While astronomy has progressed through dogged reconciliation of theory and observation, it has also greatly benefited from things no one could have expected at the time. Two decades on, the Hubble Space Telescope has fulfilled its key goals, but it has also discovered proplyds (a type of planet-forming disk around a young star), unveiled dark energy, and showed that a seemingly empty section of the night sky was actually burgeoning with untold numbers of galaxies. Nobody expected these discoveries when Hubble launched.
With rapid advances in technology, astronomy is emerging into an era of big surveys. Ultra-high-resolution imaging and new collection techniques now allow for unprecedented amounts of data to be recorded and stored. Astronomers are already becoming overwhelmed with more data than they have time to process. When scientists barely have the time to search the data for what they’re looking for, how can they be expected to catch the paradigm-shifting details no one could have imagined?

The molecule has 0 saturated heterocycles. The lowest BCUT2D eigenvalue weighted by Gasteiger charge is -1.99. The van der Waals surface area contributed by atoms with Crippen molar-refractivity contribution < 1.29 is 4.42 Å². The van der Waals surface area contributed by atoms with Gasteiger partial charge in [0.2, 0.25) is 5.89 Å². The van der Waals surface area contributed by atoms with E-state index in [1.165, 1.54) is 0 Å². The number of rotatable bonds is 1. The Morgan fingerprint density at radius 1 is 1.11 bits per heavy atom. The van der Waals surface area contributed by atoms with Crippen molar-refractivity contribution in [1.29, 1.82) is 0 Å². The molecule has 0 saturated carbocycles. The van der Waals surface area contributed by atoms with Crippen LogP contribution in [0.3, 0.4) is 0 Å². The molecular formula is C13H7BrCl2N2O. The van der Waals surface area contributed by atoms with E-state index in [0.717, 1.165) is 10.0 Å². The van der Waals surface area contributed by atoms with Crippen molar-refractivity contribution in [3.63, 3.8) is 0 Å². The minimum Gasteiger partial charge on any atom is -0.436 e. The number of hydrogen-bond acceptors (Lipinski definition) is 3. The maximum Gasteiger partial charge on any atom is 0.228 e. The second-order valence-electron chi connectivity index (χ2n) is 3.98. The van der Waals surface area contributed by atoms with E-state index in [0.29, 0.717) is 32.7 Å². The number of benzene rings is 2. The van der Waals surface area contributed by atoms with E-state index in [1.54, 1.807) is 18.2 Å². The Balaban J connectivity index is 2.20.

This new era of big-data astronomy requires a new way of looking at data, and astronomers are developing ways to improve their chances of discovering the unexpected. Perhaps the way to remain on the cutting-edge of astronomy is to look where no one has looked before.
Leaving no stone unturned
Many unexpected discoveries in astronomy were possible simply because of new technology. Galileo’s telescope allowed for unprecedented views of the sky, uncovering shocking surprises. Similarly, the Hubble Space Telescope allowed astronomers to look deeper into the universe than ever before, revealing unimaginable phenomena. Now, Ray Norris — an astronomer at Western Sydney University and the Commonwealth Scientific and Industrial Research Organisation in Australia — will tackle an under-observed section of the universe with a new survey using radio waves.